Dr. Doug Cochrane, chair of the Interior Health board. Photo credit: Contributed

Solving the drug overdose tragedy

Interior Health chairman says problem is both medical and social

While Interior Health has adopted measures to combat the opioid overdose epidemic over the past year, still more needs to be done, says the chairman of Interior Health.

In Kelowna this year, there were 60 overdose fatalities as of August, but only three recorded in September. So far this year, the overdose fatality count is 17 in Vernon and 33 in Kamloops.

Dr. Doug Cochrane, appointed as IH board chair in September, says until the overdose fatality rate starts decreasing rather than increasing, more solutions need to be sought out.

“We’re not keeping people safe enough and that’s why the (overdose fatality) numbers keep increasing so how to change that is something we will continue to work on concurrently with what is being done elsewhere across the province and across country,” said Cochrane.

Cochrane, who was appointed as chair of the IH board by Health Minister Adrian Dix, said IH’s aggressive, multi-faceted approach has been consistent with B.C.’s public health officer declaring the opioid crisis a public health emergency and how to address it.

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“What we need to do is keep people safe, work with them when they are ready for a change and support them when they are trying to address their drug dependency,” Cochrane said.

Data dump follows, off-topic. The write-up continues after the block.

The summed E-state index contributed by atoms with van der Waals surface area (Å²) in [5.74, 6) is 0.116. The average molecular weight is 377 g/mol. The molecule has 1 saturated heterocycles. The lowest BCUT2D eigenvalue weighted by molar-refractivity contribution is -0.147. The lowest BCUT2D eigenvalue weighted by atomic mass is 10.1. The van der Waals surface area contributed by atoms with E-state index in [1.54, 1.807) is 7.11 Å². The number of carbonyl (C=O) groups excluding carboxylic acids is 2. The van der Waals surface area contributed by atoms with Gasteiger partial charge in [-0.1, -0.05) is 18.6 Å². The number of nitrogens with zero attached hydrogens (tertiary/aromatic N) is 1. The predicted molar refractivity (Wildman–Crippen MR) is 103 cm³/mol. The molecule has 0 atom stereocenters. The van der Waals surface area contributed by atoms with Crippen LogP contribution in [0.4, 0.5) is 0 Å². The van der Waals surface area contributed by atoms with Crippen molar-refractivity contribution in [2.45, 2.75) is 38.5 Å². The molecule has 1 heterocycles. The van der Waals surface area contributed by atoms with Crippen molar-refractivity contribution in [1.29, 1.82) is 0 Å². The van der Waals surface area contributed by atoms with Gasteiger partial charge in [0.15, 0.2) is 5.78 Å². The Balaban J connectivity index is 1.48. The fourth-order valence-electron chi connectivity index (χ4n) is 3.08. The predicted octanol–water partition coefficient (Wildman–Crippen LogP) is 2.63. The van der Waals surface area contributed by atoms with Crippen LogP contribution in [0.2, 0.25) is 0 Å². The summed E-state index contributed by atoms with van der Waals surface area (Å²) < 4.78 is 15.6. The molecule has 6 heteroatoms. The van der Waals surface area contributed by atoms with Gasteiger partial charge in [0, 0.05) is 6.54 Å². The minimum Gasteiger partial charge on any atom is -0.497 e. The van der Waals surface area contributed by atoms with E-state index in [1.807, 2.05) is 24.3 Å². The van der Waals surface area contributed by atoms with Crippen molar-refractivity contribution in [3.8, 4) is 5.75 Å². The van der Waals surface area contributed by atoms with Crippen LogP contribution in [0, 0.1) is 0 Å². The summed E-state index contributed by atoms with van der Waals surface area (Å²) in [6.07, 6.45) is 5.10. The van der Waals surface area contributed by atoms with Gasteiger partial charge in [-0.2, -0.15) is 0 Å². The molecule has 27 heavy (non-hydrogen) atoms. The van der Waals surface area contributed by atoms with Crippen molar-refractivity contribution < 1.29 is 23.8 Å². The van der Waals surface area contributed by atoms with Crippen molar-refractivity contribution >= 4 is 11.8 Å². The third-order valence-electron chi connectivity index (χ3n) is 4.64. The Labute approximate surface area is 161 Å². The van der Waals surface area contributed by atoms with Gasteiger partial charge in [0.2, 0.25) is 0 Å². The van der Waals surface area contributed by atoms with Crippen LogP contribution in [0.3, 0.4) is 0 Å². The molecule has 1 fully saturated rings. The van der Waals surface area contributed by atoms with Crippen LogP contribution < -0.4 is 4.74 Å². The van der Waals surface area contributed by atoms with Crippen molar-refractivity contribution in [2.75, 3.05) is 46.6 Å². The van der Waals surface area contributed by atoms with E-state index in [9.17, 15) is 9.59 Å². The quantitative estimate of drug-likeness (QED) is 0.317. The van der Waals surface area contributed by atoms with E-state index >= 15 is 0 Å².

“Our challenge is how do we keep people safe who use substances where the source of those substances are unknown, which is where the fentanyl plays into it.

“I don’t know yet where the health care system will end up on this, but I know we can’t rely on what we’ve done in the past. There are still people dying and that is a tragedy.

“The other aspect of this is surviving the experience of overdosing for some people will cause them to open a door to other defined forms of treatment, which means providing access to more treatment beds and facilities. Community support will be the next step.”

Cochrane said drug use is often related to emotional or physical pain, which is as much a social issue as it is a medical one.

“People become desperate to do whatever they can to deal with pain and that affects a vast array of socio-economic groups. That pain can come in many different forms.

“Dealing with that pain I think is where the support for individuals lies. We as a health authority and as a society have a responsibility to act for and support them.”

Watch for more from senior regional reporter Barry Gerding’s exclusive interview with the new Interior Health board chairman Dr. Doug Cochrane on the Black Press web network and sister newspapers across the Okanagan-Shuswap region.

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